Tone refers to the writer's voice in a written work. It is what the reader or hearer might perceive as the writer's attitude, bias, or personality. Many academic writers mistake a scholarly tone for dull, boring language or a mixture of jargon and multisyllabic, "intelligent-sounding" words. Academic writing, however, does not need to be complicated nor lacking in style (APA, 2010, section 3.07); instead, it can be both engaging and clear.
You should speak as an objective social scientist. This means that everything you say must be unbiased, scholarly, and supported by evidence. According to APA (2010), "arguments should be presented in a noncombative manner" (p. 66).
Avoid slang, text-message or SMS spellings, clichés, and contractions. Phrases like digging sports, wicked cool, maxed out, clear the air, heading south, the cat's out of the bag, thru the roof, hear their spin on it, so to speak, and in the hands of have no place in academic writing. These casual expressions may be appropriate in personal emails, but they are inappropriate in research papers. Use standard American English spelling for all words, and if you are not sure if a word is a slang term, look it up in the dictionary.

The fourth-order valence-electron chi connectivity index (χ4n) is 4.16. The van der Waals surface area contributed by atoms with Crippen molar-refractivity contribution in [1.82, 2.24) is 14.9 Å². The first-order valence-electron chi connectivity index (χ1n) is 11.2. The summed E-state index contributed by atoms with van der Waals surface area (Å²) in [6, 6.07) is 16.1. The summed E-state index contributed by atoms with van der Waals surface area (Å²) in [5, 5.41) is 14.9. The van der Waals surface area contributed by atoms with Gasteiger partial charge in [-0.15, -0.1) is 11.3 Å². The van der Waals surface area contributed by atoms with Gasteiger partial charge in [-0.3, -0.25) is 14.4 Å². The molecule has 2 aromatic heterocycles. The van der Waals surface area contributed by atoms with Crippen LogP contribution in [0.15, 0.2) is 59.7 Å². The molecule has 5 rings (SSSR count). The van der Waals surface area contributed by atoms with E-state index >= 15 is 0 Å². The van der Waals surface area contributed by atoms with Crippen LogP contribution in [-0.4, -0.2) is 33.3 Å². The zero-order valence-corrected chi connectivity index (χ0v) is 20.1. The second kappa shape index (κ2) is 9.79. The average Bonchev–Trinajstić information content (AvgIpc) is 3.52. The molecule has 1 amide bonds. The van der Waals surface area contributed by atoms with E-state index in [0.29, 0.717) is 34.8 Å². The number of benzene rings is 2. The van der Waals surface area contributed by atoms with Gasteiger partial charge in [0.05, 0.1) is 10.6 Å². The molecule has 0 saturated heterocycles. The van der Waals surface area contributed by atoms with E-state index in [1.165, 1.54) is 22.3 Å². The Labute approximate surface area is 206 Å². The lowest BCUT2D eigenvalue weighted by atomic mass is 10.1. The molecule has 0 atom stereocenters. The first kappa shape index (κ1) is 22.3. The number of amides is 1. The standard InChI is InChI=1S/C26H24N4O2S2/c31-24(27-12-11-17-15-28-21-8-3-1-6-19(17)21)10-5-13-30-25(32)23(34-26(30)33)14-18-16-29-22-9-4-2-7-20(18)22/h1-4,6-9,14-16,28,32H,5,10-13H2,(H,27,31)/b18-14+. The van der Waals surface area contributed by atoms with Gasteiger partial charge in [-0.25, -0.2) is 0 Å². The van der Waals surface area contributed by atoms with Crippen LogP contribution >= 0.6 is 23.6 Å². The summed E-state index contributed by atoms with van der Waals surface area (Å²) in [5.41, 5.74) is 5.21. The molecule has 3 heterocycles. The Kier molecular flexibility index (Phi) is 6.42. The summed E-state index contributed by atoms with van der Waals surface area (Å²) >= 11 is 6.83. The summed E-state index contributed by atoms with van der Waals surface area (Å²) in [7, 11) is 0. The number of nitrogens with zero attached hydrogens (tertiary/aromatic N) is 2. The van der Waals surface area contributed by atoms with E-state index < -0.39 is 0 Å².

Take a look at this example. The first paragraph is written in an informal way. The second is revised to keep a formal tone:
When I got my students to think science was wicked cool, their test scores went through the roof! When I asked for their spin on their improvement, they just said the test felt like a piece of cake to them after I had implemented the new curriculum changes.
Revised to be more formal:
When I was able to engage my students and get them interested in science, their test scores improved significantly. I asked a few students why they thought the scores had improved, and they admitted that the test seemed much easier because of the new curriculum.